I parked in Franklin and walked four blocks through the city. It was Saturday night and early queues were gathering outside the nightspots in Queen Street.
Around the corner into quieter Collins Street and up the hill. The entrance to the club was between two columns almost the size of the ones holding up the Parthenon. I expected a guy with gold braid on his shoulders to greet me but instead two glass doors slid apart with a soft humming sound.
I walked on carpet through to a plush timber-lined room with display cabinets around the walls containing ceramic artefacts. The room was half-filled with people wearing dinner suits and black dresses. A waiter was weaving around them with a drinks tray. Yes, thank you.
More people arrived and after about half an hour, waiters opened a curtain and started the seating process, which is not too far away from how a kelpie rounds up merino lambs. They circle and make shooing gestures with their arms. Nicely, of course. It is a club.
By now it was close to 8.30 p.m. The first announcement after we were seated was that the bar would close at 10.30, the music would stop at 11 and all out at 11.15. Well, let's get on with it then.
It was the annual awards night for the university athletics club. Clubs attached to universities always like to celebrate their occasions with a kind of bohemian formality, in a slightly eccentric and even raffish air. The next nhalf-hour was spent getting up and down from the table and drinking toasts to absent friends, deceased members and assorted persons no-one had ever heard of. It's called tradition.
The first course came out during the toasts. It was a scrabble of peppered calamari pieces all going one way, scattered through with ribbons of lettuce all going the other. It looked like a snakes and ladders board. It was fine if you like calamari with lettuce.
The first actual speech after the toasts was given by a spectacled old-timer in a dinner suit and an out of shape bowtie who had been a sprinter of some note in the '60s. His subject was how great the athletes were in that decade. The speech sounded like he made it to himself every night, but it was over in five minutes, so he received thunderous applause anyway.
Then he climbed radiantly off the stage, like an Olympic medallist descending the dais; and as he returned to his chair, waiters with plates up their arms started dealing the main courses around the tables.
It was a set menu and the main course was roast beef. Each plate bore a circle of meat of compact disc diameter and about half an inch thick. On closer inspection there appeared to be vegetables on the plate, but the chefs had cleverly tucked them underneath the beef, as if to comfort them or keep them warm or something. The habit of placing the meat on top of the vegetables is one chefs just can't seem to shake, like Gordon Ramsay's speech problem.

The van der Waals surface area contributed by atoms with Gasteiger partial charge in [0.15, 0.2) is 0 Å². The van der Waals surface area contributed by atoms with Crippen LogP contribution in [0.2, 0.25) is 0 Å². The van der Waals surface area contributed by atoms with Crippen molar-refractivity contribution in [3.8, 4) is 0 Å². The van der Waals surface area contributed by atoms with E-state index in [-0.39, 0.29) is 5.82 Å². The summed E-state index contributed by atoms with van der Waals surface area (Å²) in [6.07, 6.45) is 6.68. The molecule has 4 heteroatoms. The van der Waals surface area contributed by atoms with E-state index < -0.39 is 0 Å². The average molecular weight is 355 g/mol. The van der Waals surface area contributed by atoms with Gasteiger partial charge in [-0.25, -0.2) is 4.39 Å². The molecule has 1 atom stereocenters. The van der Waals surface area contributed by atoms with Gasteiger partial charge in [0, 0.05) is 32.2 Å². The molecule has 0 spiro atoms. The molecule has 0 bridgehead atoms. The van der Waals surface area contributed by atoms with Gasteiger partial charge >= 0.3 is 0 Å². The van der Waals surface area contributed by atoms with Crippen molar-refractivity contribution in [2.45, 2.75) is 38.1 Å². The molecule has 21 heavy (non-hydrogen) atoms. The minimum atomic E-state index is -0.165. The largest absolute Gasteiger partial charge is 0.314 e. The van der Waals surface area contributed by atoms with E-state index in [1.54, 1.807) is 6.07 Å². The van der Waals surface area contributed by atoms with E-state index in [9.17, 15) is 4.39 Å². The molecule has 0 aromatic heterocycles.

The beef was fine. I would have preferred it rarer, but then others would have sent it back. They weren't cooking them to individual order of done-ness. Over the beef and dripping down past the hidden vegetables (a split kipfler, some sticks of zucchini and a few shards of mushroom) was a gravy known in the trade as a red wine jus reduction, which is three words too many.
More speeches followed with a background of clink-clinking cutlery: the sound of a hundred people eating. A restaurant never sounds like this because the meals never come out all at once. Then the trophies were handed out in record time; either because of inferior performances over the past year or because time was running out. I'm not sure which. It was just after ten.
Dessert followed. There was only one choice: a triangular slab of chocolate pudding with an almost fudge-like density and that bitter-sweet flavour that characterises very good chocolate. There was a curl of real cream and a strawberry on the side. Only a few diners swooned.
Coffee was percolated. At $70 a head, there probably should have been an espresso machine, but what the hell. Half of Asia is under water or blown away and I'm complaining about coffee. Get a grip.
The younger members were champing at the bit to get to the afterparty at a dive in Flinders Lane. What is it with afterparties? The very concept is some kind of weird entertaining attention deficit disorder. You've just paid $70 a head. Wouldn't you prefer to stay where you are for an hour or two and talk about the year gone by with a quiet drink in the comfort of leather, timber, compliant waiters and ceramic artefacts? Obviously not. They want crowds, vodka shots and unintelligible music in some concrete basement bunker.
I walked back up Queen Street to Franklin. The queues outside the nightclubs were longer. Near the corner of Little Collins, two police horses stood at the ready, their riders in riot gear.